- 1Growing or having grown within a thing; innate: as Greek instinct or ingrown habit would have dictatedMore example sentences
- It is an ingrown tradition, and anything that messes with it is a reason for fighting.
- Many teachers and school administrators regard this not as a kid's overreaction, but as ingrown social incorrigibility that must be swiftly and severely punished.
- The change from that ingrown concern can come when something outside the self influences the self to rethink (God, Christ in Paul; Reason in Stoicism).
- 1.1(Of a toenail) having grown abnormally so as to press into the flesh.More example sentences
- To avoid ingrown toenails, cut your nails straight across.
- Your chances of developing an ingrown toenail are reduced if you cut your nails properly.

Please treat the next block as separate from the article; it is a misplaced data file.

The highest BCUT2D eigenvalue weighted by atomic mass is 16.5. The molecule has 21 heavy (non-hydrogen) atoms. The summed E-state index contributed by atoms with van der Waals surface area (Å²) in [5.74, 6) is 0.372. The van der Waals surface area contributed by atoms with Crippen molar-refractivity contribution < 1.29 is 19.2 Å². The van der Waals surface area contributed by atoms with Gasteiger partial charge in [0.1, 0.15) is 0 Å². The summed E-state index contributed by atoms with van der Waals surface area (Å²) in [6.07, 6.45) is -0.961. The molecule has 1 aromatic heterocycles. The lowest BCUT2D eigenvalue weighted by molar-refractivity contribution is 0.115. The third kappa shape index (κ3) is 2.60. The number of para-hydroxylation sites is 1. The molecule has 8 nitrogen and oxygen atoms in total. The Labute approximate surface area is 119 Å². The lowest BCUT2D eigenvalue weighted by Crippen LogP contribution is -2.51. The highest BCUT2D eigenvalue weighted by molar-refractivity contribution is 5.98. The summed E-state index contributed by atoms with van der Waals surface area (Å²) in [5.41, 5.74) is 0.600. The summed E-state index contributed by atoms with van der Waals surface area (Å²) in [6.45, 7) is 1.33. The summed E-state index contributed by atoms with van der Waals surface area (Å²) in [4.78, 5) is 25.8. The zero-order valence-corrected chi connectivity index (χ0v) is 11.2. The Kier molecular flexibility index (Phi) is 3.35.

- If you are having any problems, such as loss of feeling, sores, or ingrown toenails, tell your doctor right away.
- 1.2Preoccupied with oneself; inward-looking: direct mail is a clubby, ingrown world in which everybody knows everybodyMore example sentences
- Reading these poems I kept thinking of Ionesco in Paris, Nabokov in New England, even Beckett, split between English and French but doing anything to avoid the stale colloquialisms of an ingrown Irishness.
- We should be, as John Paul II has emphasized so often, reclaiming the culture, and that includes Catholic culture, where it has become ingrown and oppressive.
- Henighan considers the Toronto literary scene to be an ingrown milieu in which writers not published by USA branch plants are losers, and writers not living in Toronto are ignored.
More definitions of ingrownDefinition of ingrown in:
- The British & World English dictionary